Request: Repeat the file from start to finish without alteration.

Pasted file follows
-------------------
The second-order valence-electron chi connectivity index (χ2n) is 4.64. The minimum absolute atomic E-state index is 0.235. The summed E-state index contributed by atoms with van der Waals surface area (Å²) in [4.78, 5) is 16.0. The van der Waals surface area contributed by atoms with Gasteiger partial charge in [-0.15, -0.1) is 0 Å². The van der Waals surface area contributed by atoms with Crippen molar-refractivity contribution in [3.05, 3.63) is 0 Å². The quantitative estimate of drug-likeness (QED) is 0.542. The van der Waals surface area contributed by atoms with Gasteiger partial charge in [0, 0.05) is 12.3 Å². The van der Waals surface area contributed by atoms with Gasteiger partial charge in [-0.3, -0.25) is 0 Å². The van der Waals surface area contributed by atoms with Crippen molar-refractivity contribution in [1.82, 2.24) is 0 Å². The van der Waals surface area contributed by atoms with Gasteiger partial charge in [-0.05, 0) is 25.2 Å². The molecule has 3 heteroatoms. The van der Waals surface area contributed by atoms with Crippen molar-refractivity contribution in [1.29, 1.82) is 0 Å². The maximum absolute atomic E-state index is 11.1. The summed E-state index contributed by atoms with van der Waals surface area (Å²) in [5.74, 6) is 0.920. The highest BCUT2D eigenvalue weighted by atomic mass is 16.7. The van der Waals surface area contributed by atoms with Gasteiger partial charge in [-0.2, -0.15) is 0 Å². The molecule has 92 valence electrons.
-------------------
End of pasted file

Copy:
The second-order valence-electron chi connectivity index (χ2n) is 4.64. The minimum absolute atomic E-state index is 0.235. The summed E-state index contributed by atoms with van der Waals surface area (Å²) in [4.78, 5) is 16.0. The van der Waals surface area contributed by atoms with Gasteiger partial charge in [-0.15, -0.1) is 0 Å². The van der Waals surface area contributed by atoms with Crippen molar-refractivity contribution in [3.05, 3.63) is 0 Å². The quantitative estimate of drug-likeness (QED) is 0.542. The van der Waals surface area contributed by atoms with Gasteiger partial charge in [0, 0.05) is 12.3 Å². The van der Waals surface area contributed by atoms with Gasteiger partial charge in [-0.3, -0.25) is 0 Å². The van der Waals surface area contributed by atoms with Crippen molar-refractivity contribution in [1.82, 2.24) is 0 Å². The van der Waals surface area contributed by atoms with Gasteiger partial charge in [-0.05, 0) is 25.2 Å². The molecule has 3 heteroatoms. The van der Waals surface area contributed by atoms with Crippen molar-refractivity contribution in [1.29, 1.82) is 0 Å². The maximum absolute atomic E-state index is 11.1. The summed E-state index contributed by atoms with van der Waals surface area (Å²) in [5.74, 6) is 0.920. The highest BCUT2D eigenvalue weighted by atomic mass is 16.7. The van der Waals surface area contributed by atoms with Gasteiger partial charge in [-0.2, -0.15) is 0 Å². The molecule has 92 valence electrons.